We had finally broken the ice.
Somehow on the ride home the topic of a soap dish in the shower came up.
“That’s my face soap!” I said.
“Oh. Well, I’ve been washing my ass crack with that,” he lied, laughing loudly.
One day mid-summer we got a fun break from the dreadfully tedious counting of tree seedlings: we got to clear a trail with large, industrial-sized weed whackers. Afterward we ate lunch and decided to take a picture of ourselves mocking the safety glasses we were wearing:
There were a few brief communications after Chris and I parted ways that summer. He owed me some money for something, the details of which I’ve long since forgotten, and sent me a check. At the end of the written amount was a long curvy line, with a small flower drawn at the end.
What started as a bleak summer turned out to be a transformational time for me. Apart from the previous summer abroad, it was my first real experience in the “outside world” so to speak. And what I had found is that things were not exactly as I had been told or how I had perceived them at first. I found that Chris was a breath of fresh air. Because Chris was real. And while one might read this story and imagine a particular outcome, I learned over time that there was more to Chris than met the eye. He was a gentleman toward me, and there was a tenderness underneath his boyish, macho exterior.
Decades later, I learned that he raised a beautiful family and he was responsible for saving many lives, rising through the NY State Department of Conservation to the rank of Captain over a 23 year career, heading up numerous search and rescue operations. While I was only minimally aware of his career over those decades, looking back it all makes perfect sense from what I knew of the quiet, confident, and ambitious young man I met so long ago.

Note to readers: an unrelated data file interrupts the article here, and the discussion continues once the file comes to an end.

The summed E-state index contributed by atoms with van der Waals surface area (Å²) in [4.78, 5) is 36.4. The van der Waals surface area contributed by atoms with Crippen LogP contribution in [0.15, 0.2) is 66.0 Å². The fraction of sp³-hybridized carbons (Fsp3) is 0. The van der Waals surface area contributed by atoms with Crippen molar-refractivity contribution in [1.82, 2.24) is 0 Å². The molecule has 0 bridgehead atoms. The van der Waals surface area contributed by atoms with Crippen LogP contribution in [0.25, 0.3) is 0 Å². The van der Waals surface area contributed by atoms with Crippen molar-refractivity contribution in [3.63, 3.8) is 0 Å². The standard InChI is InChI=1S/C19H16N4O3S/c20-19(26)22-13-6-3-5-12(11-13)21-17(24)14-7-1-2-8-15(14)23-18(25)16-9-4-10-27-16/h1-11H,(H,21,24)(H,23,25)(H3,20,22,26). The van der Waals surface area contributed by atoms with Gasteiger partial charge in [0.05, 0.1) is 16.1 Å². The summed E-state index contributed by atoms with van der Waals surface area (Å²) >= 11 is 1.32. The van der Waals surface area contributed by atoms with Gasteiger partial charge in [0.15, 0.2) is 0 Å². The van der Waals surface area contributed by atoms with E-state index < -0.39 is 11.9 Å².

Chris was a man’s man. Not a man of words, but of intense purpose, competence, and action.
Chris was frequently annoyed by the obstacles that my nerdiness posed at drawing me out of my virtual world and into his physical one. So it’s only fitting that I’ve used plenty of words here to memorialize him. Just to annoy him once more, should he be out there watching and listening somewhere.
It’s hard to believe that Chris is gone. He is as young and as vibrant as ever to me in my mind’s eye, standing there as a bronze-skinned Adonis at the top of the rocky outcropping.
And he looks so youthful in these pictures below, taken only a few years ago, that it doesn’t seem possible that he is gone.
When I kissed Chris goodbye and pulled away from the Hilton for the last time that summer, Tom Petty’s Free Fallin’ came on the radio as I rolled down Highway 6. A song about bad boys breaking good girls’ hearts, the feeling I had listening to it driving away is etched in my memory forever.
My entire life I had been the stereotypical good girl in that song. But now I felt like the bad boy. I felt free. The funny thing is, Chris didn’t break my heart back in 1997. It would take him 25 more years to do that. Instead, he had liberated it.
Rest in peace, Chris. I’m deeply saddened for your family and friends, and also for myself, that you left this earth before we a chance to reconnect. Your departure is a bittersweet reminder of how fleeting our lives are, and the amount of life and productive accomplishment you packed into only 49 years demonstrates how important it is to live them as fully as we can.
You will live in my memory as long I myself live.
Farewell, sweet friend.